This review of Werner Herzog’s Into the Abyss was originally part of Christopher Campbell’s coverage of the 2011 Toronto International Film Festival as published by Movies.com on September 10, 2011.
Werner Herzog is against the death penalty. He has no problem letting it be known, and his stated reasoning is Nazi Germany, into which he was born. While presenting his new documentary, Into the Abyss, partly about a Texas Death Row inmate, at the Toronto International Film Festival this week, he told the crowd, “No one from my generation, none of my peers, is for capital punishment. It’s as simple as that.”
Simple, but perhaps problematic. I can’t find any comment from the legendary German filmmaker about the death sentences of the Nazi war criminals themselves, but I guess it’s really not too pertinent to this new film anyway. While it’s giving Herzog an opportunity to declare his side on the issue, I don’t accept that the doc is a message film, and it certainly isn’t a great argument for the abolishment of the death penalty in Texas or elsewhere, if Herzog does mean for it to be.
Rather, it is a singular story about a specific triple homicide in Conroe, Texas, ten years ago, and about those convicted of the crime, their family members and the victims’ family members. Through their versions of the story, we get both clear and muddled details and some defenses regarding the sad backgrounds of these people and the cyclical impact of their environment. To some degree it’s a doc like any other involving a murder case, such as The Thin Blue Line or fellow TIFF film Paradise Lost 3: Purgatory, except that this film has no intention of exonerating or even questioning the guilt of the young men found guilty.
During his interview with Michael Perry, one of these two prisoners, and the only to be sentenced to be executed, Herzog makes it clear that he does not have to like the guy even if he believes he doesn’t deserve to be killed for his past mistakes. That moment, as well as inclusions of interviews with a tearful pastor who provides inmates their last rites and a former executioner who quit after changing his mind about capital punishment, do support the issue aspect of the film.
But if Herzog’s own personal reason for his stance is the Nazi atrocities, he’d probably be better off making a documentary about that which inspired his own views. He admits outside the film that he has no argument, only that experience to dictate his own belief. As a result, this doc is still as heavy and upsetting as a typical true crime novel. It’s Herzog’s In Cold Blood, I guess, and the director’s detached inquisitiveness is very present throughout. We have our own questions at the end, but we must do only with answers to what Herzog has thought to ask.
Into the Abyss ends up more a horror movie about Texas overall than anything else. Perry tells Herzog to get out of the state before he’s wrongfully accused of a murder he didn’t commit, like he claims so many are (including himself). Through the stories and testimonies of others we hear about so, so many who are incarcerated or dead that it sounds like at least the area of Conroe and nearby Cut and Shoot has an epidemic problem of tragic circumstance and dead ends. Maybe the problem is not the death penalty so much as the life penalties faced within this community every day.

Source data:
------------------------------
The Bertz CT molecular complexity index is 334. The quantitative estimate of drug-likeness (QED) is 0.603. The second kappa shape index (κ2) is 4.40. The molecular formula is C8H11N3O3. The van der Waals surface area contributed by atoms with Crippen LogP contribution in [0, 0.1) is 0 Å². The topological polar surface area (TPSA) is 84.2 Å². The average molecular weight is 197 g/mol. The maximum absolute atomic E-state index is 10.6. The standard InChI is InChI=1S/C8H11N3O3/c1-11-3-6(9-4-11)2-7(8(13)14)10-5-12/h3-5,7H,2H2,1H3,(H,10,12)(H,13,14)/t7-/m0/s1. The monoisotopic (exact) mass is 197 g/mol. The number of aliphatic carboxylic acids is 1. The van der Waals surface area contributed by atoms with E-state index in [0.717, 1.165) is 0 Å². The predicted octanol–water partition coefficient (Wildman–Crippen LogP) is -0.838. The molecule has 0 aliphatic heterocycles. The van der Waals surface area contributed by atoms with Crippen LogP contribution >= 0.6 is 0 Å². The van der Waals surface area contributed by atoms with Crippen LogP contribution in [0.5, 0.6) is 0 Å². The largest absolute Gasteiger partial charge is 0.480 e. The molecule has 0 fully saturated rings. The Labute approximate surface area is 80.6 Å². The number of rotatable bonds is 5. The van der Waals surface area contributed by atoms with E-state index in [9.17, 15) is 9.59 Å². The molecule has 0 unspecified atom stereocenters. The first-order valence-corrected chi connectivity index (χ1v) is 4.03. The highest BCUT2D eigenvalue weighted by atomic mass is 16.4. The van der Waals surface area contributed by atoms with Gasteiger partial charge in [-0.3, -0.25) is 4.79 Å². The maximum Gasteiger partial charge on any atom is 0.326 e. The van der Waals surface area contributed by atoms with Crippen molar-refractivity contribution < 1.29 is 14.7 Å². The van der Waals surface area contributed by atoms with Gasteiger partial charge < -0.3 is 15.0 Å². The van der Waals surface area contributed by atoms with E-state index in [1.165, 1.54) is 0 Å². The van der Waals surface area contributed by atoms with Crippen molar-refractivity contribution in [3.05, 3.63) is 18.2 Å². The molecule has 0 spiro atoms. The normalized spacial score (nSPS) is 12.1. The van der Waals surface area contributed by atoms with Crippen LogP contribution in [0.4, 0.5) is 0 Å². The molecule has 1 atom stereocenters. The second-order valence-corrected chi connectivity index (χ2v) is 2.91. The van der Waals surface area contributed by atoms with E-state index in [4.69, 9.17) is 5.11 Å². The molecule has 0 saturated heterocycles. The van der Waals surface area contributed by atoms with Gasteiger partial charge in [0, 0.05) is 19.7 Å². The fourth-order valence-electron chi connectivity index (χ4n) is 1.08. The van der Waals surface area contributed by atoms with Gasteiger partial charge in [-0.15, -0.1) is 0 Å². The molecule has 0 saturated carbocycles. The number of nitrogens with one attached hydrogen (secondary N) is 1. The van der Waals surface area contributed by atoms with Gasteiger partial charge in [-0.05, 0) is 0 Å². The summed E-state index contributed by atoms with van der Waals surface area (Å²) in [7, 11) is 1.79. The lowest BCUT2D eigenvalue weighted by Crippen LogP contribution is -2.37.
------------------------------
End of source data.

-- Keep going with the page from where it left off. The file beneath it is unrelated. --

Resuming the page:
The irony is that even someone similarly against the death penalty could have trouble caring, especially through Herzog’s perspective. Immediately following his 3D documentary Cave of Forgotten Dreams, which puts individual life into a perspective of little significance in the grand flow of time, Into the Abyss strangely wants us to now feel something for these tiny drops in the bucket. He even presents crime scene videos set to the same sort of sad violin music that scores Cave of Forgotten Dreams, as we are brought through a murder victim’s home with flashlights and thorough examination of blood-splattered nooks and corners as if it were the Chauvet. The film might as well have been called “Cave of Unforgettable Nightmares.”
Also, coming after both Cave of Forgotten Dreams and the Colbert Report interview in support of the film, where Herzog told millions of viewers about his preference for “ecstatic truth” over “accountant’s truth,” should audiences even expect anything in Into the Abyss to be truthful enough to support a cause-based documentary? Does the epilogue here, which involves an amazing yet not actually uncommon procedure, feature its own equivalent of the fake mutant albino alligators of Cave of Forgotten Dreams? I have no problem with documentaries playing with truth, but a filmmaker like Herzog can’t really have it both ways. And I actually don’t think he’s trying to. But others might.
If I was not moved enough by Into the Abyss, in spite of still being admittedly swept up in a usual appreciation for Herzog and his curiously philosophical voice, I couldn’t help thinking about the doc, or at least it’s issue, after following it with a festival screening of the Indonesian action movie The Raid. This Midnight Madness selection is very violent and is the sort of movie met with literal applause and cheering when certain bad guys are killed in gruesome fashion. It made me think of the applause Rick Perry received at Wednesday’s presidential debate when he mentioned how many people have been executed since he became Governor of Texas.
Films, docs or fiction, can tell us their stories and these may deal in social causes and other issues, but media is only as powerful as it is to each individual viewer in the context of that person’s experience with it. Just as Herzog has his own personal story affecting his perspective on capital punishment, I have my own and you have your own, and perhaps Into the Abyss will become a part of your thinking of the issue or something else entirely. Just don’t go in expecting Herzog to have gone all activist doc with his latest.